“She was educated, with multiple degrees. She gave up a blossoming career to be a home-maker.  But in the society in which she lived, in which a woman’s worth was measured in terms of her marital status and the number of children she bore, Sethunya’s score was middling to low.  She struggled to conceive, [and] in the end had only one child, where four would have been more respectable.”


Title: Go Tell The Sun
Author: Wame Molefhe
Contemporary Short Story Collection ♦ 121 pages ♦ Modjaji Books, April 21, 2011


*The publisher provided me a copy of this book in exchange for a fair and honest review.*

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This short collection of stories takes the average American reader into an unfamiliar landscape: Botswana.  This scorched country that rests directly above South Africa has a unique rhythm, and author Wame Molefe gently coaxes the reader into the world of Botswana’s disillusioned women by weaving their stories into one almost dreamlike volume.

Her writing is tender and smooth, in a way that belies the heavy topics presented in her work.  In one story, a wife struggles with her husband’s infidelity in new ways, deciding whether to take the chance of a way out.  In another, a closeted lesbian must grapple with the death of a previous lover without letting on to her husband that she is mourning.  This collection confronts these and other stigmas: becoming a victim of the AIDS crisis; child molestation; single parenting; undocumented status; tradition vs. freedom; and more.

Molefhe makes choices in these stories that confused me at first, but later made much sense.  For example, nearly every woman main character is named Sethunya, which means “flower” in Setswana, Molefhe’s native tongue.  This creates an effect of each woman’s experience being interconnected, closely bound together, though their experiences are different times, different seasons, different inspirations.  Some of the stories pick up where others left off, from the perspective of other key characters.  And some were totally stand-alone.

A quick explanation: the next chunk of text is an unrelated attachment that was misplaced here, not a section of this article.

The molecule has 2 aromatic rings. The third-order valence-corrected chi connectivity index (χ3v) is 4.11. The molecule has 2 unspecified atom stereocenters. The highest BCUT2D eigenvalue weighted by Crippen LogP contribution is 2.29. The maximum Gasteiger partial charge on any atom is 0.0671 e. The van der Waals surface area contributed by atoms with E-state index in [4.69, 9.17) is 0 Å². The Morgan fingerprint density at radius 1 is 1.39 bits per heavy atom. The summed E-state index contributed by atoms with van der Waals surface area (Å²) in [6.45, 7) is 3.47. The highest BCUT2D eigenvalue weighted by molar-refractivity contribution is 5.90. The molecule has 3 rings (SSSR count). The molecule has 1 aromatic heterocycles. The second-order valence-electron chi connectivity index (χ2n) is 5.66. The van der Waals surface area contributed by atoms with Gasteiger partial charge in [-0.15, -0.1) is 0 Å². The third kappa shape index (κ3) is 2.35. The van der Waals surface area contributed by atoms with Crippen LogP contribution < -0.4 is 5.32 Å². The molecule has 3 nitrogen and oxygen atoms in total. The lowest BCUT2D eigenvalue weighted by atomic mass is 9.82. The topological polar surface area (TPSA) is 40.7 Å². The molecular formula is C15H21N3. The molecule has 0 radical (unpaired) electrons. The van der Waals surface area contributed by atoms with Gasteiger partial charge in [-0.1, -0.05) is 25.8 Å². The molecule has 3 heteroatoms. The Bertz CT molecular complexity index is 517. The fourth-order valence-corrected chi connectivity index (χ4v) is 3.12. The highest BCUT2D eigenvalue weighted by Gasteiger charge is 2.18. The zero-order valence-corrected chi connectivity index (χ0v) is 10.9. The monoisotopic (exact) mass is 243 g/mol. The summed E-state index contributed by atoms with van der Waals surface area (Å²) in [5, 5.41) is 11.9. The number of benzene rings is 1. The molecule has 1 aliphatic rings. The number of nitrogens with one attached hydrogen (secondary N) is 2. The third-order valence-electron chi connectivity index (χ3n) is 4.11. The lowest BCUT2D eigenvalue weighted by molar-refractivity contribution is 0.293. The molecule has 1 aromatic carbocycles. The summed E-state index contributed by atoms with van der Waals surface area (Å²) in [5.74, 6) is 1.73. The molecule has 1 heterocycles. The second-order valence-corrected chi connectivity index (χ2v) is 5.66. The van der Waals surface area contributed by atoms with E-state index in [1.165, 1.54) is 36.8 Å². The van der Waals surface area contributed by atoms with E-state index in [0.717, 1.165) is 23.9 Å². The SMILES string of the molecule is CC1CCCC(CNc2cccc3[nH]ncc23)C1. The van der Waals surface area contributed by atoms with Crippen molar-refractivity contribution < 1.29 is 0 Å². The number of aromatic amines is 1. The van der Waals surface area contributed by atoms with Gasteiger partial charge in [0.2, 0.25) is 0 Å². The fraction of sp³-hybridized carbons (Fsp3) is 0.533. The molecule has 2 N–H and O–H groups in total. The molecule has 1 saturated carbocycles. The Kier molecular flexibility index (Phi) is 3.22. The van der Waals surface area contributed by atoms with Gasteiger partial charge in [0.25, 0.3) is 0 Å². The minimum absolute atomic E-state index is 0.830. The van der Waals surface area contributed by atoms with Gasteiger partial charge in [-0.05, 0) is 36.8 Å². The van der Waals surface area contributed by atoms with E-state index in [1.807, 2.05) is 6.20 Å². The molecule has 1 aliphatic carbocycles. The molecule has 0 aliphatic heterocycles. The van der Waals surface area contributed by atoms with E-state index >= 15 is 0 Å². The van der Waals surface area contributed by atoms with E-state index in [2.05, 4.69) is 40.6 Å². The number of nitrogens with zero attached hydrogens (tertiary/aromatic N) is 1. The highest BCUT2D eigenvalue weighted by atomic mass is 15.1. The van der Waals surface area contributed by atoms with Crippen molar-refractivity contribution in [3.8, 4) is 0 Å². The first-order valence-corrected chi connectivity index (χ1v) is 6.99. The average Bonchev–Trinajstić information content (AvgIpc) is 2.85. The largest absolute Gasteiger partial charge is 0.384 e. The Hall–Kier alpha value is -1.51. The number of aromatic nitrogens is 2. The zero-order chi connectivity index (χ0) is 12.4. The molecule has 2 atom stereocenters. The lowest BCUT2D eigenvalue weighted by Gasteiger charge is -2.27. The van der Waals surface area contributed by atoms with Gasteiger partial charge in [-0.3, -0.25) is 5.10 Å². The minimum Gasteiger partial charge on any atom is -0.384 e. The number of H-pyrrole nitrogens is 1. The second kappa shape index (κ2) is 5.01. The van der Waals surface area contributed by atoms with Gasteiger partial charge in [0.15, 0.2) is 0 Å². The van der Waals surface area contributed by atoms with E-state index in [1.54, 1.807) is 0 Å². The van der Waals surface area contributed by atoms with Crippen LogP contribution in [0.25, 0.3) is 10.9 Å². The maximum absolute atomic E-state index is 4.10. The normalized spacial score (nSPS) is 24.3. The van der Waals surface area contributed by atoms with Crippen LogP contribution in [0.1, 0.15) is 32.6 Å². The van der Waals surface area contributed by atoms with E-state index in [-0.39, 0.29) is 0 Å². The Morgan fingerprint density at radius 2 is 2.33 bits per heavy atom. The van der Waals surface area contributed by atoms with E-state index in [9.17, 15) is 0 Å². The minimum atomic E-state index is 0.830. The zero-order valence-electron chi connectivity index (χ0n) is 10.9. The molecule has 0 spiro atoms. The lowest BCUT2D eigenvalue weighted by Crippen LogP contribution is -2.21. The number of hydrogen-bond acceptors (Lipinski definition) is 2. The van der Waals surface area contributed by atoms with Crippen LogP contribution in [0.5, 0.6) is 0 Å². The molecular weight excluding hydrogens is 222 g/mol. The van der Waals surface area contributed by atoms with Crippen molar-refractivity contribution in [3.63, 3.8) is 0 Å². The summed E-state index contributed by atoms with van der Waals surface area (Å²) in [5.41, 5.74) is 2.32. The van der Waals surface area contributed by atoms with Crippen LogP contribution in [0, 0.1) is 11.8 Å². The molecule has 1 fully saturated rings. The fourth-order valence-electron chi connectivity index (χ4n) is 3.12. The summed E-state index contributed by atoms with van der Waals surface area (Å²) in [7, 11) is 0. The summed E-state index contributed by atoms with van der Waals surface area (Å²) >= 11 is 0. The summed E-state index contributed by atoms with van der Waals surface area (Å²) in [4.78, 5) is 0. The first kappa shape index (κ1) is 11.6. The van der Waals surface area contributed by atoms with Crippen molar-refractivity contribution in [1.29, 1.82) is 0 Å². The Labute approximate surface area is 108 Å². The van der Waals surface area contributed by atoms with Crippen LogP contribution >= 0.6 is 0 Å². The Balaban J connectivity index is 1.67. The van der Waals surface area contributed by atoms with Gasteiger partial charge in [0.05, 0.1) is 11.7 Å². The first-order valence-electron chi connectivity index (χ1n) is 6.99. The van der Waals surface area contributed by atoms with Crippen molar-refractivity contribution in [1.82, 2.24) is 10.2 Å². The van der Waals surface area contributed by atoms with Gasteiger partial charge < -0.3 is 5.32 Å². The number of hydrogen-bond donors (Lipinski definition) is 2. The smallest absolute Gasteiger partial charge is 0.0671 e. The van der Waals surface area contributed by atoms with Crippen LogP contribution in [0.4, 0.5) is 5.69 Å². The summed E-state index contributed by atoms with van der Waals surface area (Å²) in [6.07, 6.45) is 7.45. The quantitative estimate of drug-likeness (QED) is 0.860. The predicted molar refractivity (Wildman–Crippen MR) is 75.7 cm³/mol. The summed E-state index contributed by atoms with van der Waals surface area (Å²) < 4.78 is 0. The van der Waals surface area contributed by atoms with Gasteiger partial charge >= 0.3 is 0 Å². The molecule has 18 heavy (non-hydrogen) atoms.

For American and Western readers, this book is dynamically different from the contemporary world of literature.  There are no shopping malls, no loudly proclaimed scandals, no idealized notions of “following my heart!”  It is free of the tropes that try to disguise the nature of life, yet it remains ultimately hopeful in the end.  But though words like “Motswana” and “Mmamogalo” are difficult to skim over, and the law that engaging in “carnal” and “unnatural” sexual acts is punishable by up to seven years in prison is shocking — really, this collection is quite familiar to what I suspect is most women in a world still largely dominated by men, tradition, and culture.

These women struggle with issues of motherhood, sisterhood, marital “bliss.”  They ask themselves, “Am I selfish for wanting more, or am I selfish for taking this easy road of doing what’s expected?”  They face taboo subjects and feel ashamed that they play into a culture of silence.  They do what is right for their families but face scorn when they want their children to have it better.  They doubt themselves.  They run.  They fall.  They come back again and stand strong.

This book is a small treasure, one whose lessons sink in gradually, lessons that delicately unfold like the petals of a sleepy flower in the light of morning.  It asks us to examine ourselves, to take even the smallest actions of discourse and connection.  It teaches us that to reach out to another person may be a momentous and heroic action.  It tells us to care for one another.  And that is a message I can get behind.

Rating: 4/5


About the Author

wame-molefheWame Molefhe was born in Francistown, Botswana, and has lived most of her life in Gaborone.  She started writing short stories in 2005.  In 2008, she left her full-time job  to write.  She freelances for a number of publications and also writes for TV.  Just Once, her collection of children’s short stories, was published in 2009.  Go Tell the Sun is her second short story collection (from the back of the book).

She has also contributed to a number to anthologies, including Queer Africa and African Roar 2012.  She’s participated in a number of interviews about her work; this one focuses on Go Tell the Sun.  You can follow her on Goodreads.

To order this book, please visit Modjaji Books and support small press publishers.  Modjaji Books is located in Cape Town, South Africa, and is “an independent feminist press that publishes southern African women writers.”  They ship worldwide!

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